Cute is a word most likely used to describe chubby kids, but being chubby may not be cute after all as these kids may actually be among those having childhood obesity without their parents realizing it. Unfortunately, “obese” may sometimes be mistaken as “healthy” as some parents may have the idea that a visibly fat child is a healthy child.
Childhood obesity is believed to be on the rise and this problem is certainly becoming a fat one.
The World Health Organization (WHO) estimates that the number of overweight children under age five in 2010 is 42 million with 35 million found in developing countries. Obese children may likely remain obese as adults and will likely develop health problems like diabetes and cardiovascular diseases at a younger age according to the WHO.
As the child grows, children are exposed to foods high in fat and sugars but low in vitamins, minerals and micronutrients are widely that result to unhealthy eating habits, adding to it the increasing trend towards lesser physical activity with increased TV hours and playing of video and computer games, which confine to a seat.
But childhood obesity can be preventable, and prevention should start even when the child is still in the mother’s womb. The New England Journal of Medicine cites excessive maternal weight gain, smoking during pregnancy and shorter-than-recommended duration of breastfeeding as some factors associated with increased risk for obesity in infancy and early childhood.
During the infancy stage, less-than-12-hours sleep duration is also a factor. As the child grows, other factors come in. Foods high in fat and sugars but low in vitamins, minerals and micronutrients are widely available and provide a temptation that is hard to resist among children. With these foods around, unhealthy eating habits tend to occur. Add to this is the increasing trend towards lesser physical activity with increased TV hours and with playing time confined to a seat with the entry of video and computer games as well as increased urbanization.
Ask a child about their favorite snack and fruits are rarely mentioned. Try asking a child today about street games like “buwan-buwan”, “siatong” or, “tubig-tubig” and chances are, nobody is playing those games nowadays. Instead of spotting kids running on the streets, you will find toddlers to adolescents making their avatars run for them in “Temple Run” or “DOTA”.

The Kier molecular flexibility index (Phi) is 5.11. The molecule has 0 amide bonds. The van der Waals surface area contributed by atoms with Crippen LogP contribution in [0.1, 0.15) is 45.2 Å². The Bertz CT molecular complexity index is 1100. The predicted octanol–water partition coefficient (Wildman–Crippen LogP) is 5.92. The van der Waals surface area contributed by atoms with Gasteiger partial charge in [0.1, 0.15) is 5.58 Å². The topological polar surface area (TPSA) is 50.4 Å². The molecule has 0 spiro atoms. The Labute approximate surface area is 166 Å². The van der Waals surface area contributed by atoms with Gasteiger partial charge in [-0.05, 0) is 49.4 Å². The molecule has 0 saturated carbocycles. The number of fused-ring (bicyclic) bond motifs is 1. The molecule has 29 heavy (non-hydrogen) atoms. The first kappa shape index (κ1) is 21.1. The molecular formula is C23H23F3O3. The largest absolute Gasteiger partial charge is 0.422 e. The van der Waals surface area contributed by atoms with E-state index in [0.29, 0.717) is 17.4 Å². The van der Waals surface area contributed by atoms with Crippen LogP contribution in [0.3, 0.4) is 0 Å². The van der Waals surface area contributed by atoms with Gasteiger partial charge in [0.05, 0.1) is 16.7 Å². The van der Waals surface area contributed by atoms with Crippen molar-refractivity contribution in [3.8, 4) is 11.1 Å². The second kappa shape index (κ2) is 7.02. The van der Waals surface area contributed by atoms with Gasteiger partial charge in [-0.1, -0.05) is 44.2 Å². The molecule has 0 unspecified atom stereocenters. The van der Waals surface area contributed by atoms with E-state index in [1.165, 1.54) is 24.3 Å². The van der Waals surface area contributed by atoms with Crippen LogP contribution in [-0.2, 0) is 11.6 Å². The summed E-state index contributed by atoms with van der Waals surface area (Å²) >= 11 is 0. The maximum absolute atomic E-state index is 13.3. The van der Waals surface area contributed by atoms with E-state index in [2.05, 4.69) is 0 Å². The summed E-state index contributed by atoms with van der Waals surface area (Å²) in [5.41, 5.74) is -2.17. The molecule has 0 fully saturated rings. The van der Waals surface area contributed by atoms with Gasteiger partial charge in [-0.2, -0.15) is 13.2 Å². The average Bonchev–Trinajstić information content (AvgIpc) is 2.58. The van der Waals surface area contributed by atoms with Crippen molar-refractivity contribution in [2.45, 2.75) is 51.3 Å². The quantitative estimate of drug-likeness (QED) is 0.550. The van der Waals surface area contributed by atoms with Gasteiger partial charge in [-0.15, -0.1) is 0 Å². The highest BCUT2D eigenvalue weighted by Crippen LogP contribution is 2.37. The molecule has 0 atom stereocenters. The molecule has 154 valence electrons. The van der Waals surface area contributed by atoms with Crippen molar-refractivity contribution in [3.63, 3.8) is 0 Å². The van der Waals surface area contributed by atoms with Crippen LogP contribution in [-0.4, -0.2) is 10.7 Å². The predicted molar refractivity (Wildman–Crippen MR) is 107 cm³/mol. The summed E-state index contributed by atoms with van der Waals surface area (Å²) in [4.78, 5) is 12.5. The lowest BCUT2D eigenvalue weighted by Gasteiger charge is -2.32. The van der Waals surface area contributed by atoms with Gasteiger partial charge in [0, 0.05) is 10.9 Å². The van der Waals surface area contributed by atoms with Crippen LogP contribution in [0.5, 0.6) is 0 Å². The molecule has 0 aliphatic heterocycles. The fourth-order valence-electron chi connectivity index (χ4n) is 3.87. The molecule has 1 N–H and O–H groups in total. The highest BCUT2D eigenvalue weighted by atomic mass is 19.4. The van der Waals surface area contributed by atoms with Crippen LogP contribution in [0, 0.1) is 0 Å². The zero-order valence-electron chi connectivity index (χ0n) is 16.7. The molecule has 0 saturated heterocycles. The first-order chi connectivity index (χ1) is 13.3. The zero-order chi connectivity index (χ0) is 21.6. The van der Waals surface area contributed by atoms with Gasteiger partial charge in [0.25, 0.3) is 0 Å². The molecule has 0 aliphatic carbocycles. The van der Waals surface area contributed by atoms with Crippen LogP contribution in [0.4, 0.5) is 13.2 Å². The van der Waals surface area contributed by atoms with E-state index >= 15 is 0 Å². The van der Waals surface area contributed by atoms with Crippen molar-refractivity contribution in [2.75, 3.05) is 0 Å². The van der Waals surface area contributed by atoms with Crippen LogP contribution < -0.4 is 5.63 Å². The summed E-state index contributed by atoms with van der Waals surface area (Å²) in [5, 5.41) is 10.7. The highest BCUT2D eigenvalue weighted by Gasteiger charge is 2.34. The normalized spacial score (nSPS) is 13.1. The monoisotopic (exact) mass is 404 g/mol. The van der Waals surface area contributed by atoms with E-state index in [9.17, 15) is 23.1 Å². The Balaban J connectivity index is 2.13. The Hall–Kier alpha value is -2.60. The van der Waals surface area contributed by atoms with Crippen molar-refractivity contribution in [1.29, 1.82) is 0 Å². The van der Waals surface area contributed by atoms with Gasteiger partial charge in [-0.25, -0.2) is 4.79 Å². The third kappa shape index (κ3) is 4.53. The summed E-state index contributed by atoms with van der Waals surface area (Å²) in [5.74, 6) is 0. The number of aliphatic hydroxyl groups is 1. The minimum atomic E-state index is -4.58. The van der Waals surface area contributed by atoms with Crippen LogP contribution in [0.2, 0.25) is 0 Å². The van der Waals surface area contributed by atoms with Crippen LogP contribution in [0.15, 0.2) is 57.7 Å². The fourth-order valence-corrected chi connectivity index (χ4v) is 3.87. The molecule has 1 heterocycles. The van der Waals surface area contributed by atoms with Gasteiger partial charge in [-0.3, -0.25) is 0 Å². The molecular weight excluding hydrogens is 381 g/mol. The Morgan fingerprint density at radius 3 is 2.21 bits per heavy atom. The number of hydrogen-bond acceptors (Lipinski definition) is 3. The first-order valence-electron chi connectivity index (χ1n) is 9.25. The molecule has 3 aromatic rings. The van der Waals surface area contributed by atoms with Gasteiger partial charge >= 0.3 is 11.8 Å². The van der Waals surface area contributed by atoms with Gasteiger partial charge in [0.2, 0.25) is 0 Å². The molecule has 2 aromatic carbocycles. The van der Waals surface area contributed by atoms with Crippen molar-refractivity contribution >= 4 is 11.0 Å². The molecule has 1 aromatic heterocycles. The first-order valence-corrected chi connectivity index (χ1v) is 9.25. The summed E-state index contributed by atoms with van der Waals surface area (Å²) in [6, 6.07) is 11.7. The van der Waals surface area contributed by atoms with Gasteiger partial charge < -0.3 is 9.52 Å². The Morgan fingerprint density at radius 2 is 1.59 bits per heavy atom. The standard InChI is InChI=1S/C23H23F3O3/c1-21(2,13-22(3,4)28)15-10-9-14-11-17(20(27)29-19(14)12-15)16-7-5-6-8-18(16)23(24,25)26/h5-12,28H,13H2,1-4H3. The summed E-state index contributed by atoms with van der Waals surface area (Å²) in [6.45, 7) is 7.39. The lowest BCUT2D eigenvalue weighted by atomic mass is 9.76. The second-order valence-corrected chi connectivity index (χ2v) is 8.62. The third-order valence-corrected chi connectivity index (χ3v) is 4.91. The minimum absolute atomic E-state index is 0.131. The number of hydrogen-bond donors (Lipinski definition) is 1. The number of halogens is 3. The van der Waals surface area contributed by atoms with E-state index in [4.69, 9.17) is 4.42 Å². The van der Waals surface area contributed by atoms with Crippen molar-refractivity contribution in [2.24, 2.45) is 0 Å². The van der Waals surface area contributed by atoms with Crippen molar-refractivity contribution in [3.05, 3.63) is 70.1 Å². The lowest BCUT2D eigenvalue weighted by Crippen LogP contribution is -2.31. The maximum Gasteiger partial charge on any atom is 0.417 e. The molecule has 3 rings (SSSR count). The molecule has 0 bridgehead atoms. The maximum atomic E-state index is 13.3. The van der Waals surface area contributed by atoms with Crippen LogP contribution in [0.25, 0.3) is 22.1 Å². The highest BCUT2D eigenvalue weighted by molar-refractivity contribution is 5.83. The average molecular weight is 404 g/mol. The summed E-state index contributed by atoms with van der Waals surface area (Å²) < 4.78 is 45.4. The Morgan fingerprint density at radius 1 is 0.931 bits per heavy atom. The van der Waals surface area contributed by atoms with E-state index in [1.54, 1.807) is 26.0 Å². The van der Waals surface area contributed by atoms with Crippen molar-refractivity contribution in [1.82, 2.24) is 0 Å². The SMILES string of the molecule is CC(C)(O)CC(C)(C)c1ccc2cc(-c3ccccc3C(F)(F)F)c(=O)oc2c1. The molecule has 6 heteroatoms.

It’s not just the children’s behavior that is to blame but the parents too. Some parents are actually contributing to the problem of obesity in their own children as they spoil their child with food and lots of it. “The idea that a big baby is a healthy baby, and a crying baby is probably a hungry baby who should be fed, are things we really need to rethink,” Dr. Leann Birch, director of the Childhood Obesity Research Center in Penn State said.
A family that “eats” together, “stays” healthy together. Parents are very important for prevention of obesity.
With many Filipinos working abroad, it is possible that there are also some parents who may make up for their physical presence by allowing a child to watch plenty of TV, or play video and computer games. Many parents become so busy at work that they often find less time with their kids, time which could have been spent for having family walks, biking, jogging and other physical activities.
The prevention of childhood obesity should be a multisectoral effort that should start within a family and should include schools, civil society and the private sector. Parents are very important for prevention to be successful. Early in life, mothers should breastfeed their children. They should promote healthy diets by making healthy foods and beverages available in their homes. The intake of fruits and vegetables should be encouraged. Healthy school snacks should also be served to children instead of packaged snacks. Having family meals together is also encouraged.
Parents should also promote a healthy lifestyle by acting as models to their children encouraging their children to engage in sports or perhaps do physical activities together. Television and computer time should be reduced.
Parents should promote a healthy lifestyle by acting as models to their children, and should also include other sectors like schools, civil society and the private sector.
Next to parents, the school plays an important role to reduce childhood obesity. Health education promoting healthy behaviors and creating a healthy school environment should be integrated. School canteens should offer healthy choices too. School gardens can be used as a tool to increase awareness about food origins and nutrition. Sports and fitness programs should be activated. Physical activity should be encouraged among teachers, parents, students and the entire community.
With these combined efforts, it is the hope that this childhood obesity epidemic will be put to a stop.